The True Life of St Patrick


The whole world goes green. March 17 and everyone is Irish for the day. No other national patron in Christendom garners such global attention. Would the pious saint shudder in his grave at all the revelry? Or he would he revel in the annual limelight that shines on the little isle off Europe where he brought the light of God all those centuries ago? The world’s March party all started with St Patrick and a cult that has been created around this 5th century priest who brought Christianity to the heathen Irish.

Life of St Patrick

Most of what we know about Patrick comes from his own writings. No other written record of life in 5th century Ireland survived. His Confessio and Letters to the Soldiers of Coroticus were copied into the Book of Armagh four centuries later so there authenticity is in some doubt. The consistency of style and repetition of exact phrases mean both were likely written by the same man. If Patrick wrote them or not will probably never be proven. Written in a confusing vulgar, St Patrick’s writings say more about him than the time he lived in.

In his Confessio, he says he was born Maewyn Succat in Bannavem Taberniae, which is most likely near Carlisle near the Scottish border with England. Earlier theories that he was born in France, Wales or Cornwall in the Southwest of England seem to have been discounted. The exact date of his birth is unclear. He came from a wealthy family and his father Calpornius was a Decurion, which means he was a town councillor of upper class and a part of the Roman administration. So in his childhood he was not really short of money.

At 16 years of age, an atheist, he was taken as a slave to Ireland. Slavery was common and Irish pirates made frequent raids on Britain and mainland Europe. In Confessio, he mentions “the Wood of Vocult near the Western Sea” as being his place of captivity, which is now thought to be near Foghill in Killala Bay in County Mayo. After seven years in slavery he escaped and made his way across country, perhaps to Wexford. He couldn’t speak Irish, he calls himself uneducated, so he must have had a network of Christian contacts and safehouses, as the escape would have been very difficult otherwise. Someehow he secured passage in a boat across the sea. The boat may have gone to France, but after a brief time abroad he eventually returned to his British homeland. At some time later he dreamt the pagan Irish were calling him back to them: “We ask you, holy boy to come and walk among us.”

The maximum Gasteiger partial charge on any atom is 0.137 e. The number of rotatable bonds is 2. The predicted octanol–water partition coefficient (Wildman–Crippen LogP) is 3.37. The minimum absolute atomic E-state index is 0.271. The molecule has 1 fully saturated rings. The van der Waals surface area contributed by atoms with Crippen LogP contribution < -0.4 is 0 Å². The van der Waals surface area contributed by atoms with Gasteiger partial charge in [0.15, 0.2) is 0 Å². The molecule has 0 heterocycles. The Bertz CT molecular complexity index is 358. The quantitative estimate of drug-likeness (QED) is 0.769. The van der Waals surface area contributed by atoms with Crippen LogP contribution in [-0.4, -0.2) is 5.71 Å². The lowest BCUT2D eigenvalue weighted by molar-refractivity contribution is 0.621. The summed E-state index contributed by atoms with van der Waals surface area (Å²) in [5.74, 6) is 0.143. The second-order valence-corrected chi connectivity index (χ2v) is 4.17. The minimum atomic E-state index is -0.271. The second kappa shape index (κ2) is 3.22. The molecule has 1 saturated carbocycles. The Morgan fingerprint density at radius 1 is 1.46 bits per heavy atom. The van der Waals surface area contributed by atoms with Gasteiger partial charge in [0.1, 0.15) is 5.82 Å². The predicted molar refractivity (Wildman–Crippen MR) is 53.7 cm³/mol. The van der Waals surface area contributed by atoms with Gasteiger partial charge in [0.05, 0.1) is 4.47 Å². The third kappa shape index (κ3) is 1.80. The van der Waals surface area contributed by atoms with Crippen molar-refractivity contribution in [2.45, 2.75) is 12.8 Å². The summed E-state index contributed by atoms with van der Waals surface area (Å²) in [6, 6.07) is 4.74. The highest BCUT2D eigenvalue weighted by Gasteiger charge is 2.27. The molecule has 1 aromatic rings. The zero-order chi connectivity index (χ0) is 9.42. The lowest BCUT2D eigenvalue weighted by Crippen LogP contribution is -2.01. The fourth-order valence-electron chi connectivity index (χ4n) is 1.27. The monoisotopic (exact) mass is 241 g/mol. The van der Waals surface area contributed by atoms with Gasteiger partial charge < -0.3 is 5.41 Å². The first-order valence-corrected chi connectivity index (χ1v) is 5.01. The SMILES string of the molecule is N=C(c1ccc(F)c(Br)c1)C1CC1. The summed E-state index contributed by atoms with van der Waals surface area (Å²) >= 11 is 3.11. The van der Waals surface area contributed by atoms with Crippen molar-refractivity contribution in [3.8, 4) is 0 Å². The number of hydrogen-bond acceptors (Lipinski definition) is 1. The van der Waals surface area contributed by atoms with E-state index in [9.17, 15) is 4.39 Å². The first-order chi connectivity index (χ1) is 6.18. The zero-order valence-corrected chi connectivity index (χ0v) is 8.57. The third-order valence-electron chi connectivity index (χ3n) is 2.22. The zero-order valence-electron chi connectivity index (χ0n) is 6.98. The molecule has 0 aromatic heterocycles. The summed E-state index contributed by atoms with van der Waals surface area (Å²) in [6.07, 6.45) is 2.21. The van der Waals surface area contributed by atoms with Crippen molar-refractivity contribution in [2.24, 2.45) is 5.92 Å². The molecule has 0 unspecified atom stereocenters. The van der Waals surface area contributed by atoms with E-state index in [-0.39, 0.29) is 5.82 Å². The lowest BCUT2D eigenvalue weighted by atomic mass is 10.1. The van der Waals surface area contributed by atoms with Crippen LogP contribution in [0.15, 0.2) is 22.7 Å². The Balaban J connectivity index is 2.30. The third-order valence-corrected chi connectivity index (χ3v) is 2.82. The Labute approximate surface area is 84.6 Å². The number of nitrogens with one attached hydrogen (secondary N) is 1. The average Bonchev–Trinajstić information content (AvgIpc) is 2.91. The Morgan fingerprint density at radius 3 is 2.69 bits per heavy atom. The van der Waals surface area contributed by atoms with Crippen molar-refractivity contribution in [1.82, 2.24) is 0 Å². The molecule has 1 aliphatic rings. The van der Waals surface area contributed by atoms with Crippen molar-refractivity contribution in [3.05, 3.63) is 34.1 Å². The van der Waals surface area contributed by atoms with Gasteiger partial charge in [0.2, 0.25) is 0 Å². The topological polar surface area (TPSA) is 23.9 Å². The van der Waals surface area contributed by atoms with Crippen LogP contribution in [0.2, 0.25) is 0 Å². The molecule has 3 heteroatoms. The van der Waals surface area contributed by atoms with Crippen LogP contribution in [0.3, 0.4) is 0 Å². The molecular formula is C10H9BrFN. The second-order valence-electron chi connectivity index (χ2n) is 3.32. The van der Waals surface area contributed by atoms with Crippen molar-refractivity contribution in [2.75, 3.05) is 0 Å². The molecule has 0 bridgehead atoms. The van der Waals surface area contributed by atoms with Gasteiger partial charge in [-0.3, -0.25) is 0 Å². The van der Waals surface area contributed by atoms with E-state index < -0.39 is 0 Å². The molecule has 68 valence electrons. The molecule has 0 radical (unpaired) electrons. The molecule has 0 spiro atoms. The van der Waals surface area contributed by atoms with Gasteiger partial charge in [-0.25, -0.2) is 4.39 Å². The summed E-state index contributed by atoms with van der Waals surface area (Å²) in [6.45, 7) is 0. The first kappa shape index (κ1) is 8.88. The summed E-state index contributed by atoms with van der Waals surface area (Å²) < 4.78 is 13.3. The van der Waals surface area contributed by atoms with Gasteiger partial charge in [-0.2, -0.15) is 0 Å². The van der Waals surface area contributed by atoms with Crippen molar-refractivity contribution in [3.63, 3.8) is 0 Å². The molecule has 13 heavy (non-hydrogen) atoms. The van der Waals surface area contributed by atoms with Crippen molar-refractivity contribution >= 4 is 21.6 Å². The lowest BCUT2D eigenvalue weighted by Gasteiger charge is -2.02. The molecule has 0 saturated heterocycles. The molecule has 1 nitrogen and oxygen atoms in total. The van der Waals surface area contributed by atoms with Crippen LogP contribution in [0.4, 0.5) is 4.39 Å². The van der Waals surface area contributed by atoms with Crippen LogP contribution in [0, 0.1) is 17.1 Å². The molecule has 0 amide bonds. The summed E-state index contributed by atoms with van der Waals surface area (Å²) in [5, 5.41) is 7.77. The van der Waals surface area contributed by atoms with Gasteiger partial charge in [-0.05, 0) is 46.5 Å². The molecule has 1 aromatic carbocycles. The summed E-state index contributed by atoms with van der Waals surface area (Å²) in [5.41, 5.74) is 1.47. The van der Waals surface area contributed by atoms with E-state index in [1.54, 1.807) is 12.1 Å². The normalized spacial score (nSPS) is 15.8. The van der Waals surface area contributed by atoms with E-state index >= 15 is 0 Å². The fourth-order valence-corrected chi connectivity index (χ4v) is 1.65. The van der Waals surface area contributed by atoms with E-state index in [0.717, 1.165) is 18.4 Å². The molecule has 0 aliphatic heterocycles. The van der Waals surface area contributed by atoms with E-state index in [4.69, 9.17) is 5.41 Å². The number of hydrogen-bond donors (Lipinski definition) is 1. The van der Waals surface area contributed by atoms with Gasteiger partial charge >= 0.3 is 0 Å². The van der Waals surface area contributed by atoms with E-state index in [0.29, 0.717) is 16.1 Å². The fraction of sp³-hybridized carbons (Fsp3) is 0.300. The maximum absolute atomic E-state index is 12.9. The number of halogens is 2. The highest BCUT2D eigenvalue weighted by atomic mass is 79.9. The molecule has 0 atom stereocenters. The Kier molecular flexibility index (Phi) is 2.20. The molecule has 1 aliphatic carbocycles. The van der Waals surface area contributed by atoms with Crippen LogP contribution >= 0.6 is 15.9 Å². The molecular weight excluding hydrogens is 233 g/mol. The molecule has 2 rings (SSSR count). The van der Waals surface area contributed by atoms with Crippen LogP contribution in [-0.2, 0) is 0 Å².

Patrick’s family references are to Britain, but his ecclesiastical references are to Gaul. After the dream he went to France for religious instruction and to study to be a priest. At the time, France was the great Christian centre of religious learning. French brotherhoods were sent to Britain to teach and sort out church problems.

Where he studied is still open to conjecture. The Monastery at Lerins off the coast of Cannes was the biggest school. The Briton Faustus was Abbott of the Lerins from 433 and St Patrick is thought to have visited there. Some historians feel he wasn’t clever enough for Lerins, as standards were very high. So he is more likely to have studied under St Martins at Tours or even St Germanus at Auxerre.

The French influence on early Christian Ireland is likely to have been more profound than just providing an education for St Patrick. There is evidence that St Patrick was not first to bring Christianity to Ireland. The first missionary may have been a French priest or monk. Palladius is a candidate and could well have been the first proselytising monk to land on Irish shores. According to Prosper of Aquitane chronicles (date to the 5th century) Palladius, a deacon at Auxerre), was sent to Ireland by Pope Celestine in 431 to be the “first bishop of the Irish believing in Christ”. Local Christians would have had to support him as bishop, so converts and Christian slaves may have been in Ireland as early as the 4th century.

Palladius’s mission to Ireland ended in ignominy and disaster and he has largely been forgotten. Other contemporary missionaries have also vanished into historic obscurity. In the annals, it is claimed Palladius returned to France one year after he arrived and died shortly after.

In his Confessio, St Patrick confirms his ties to France are obvious from his Confessio

“I came to the Irish heathens to preach the good news to put up with the insults of the unbelievers. How dearly would I love to go, like a man going to his homeland, and not only there but also to Gaul in order to visit the brothers.”

St Patrick’s return to Ireland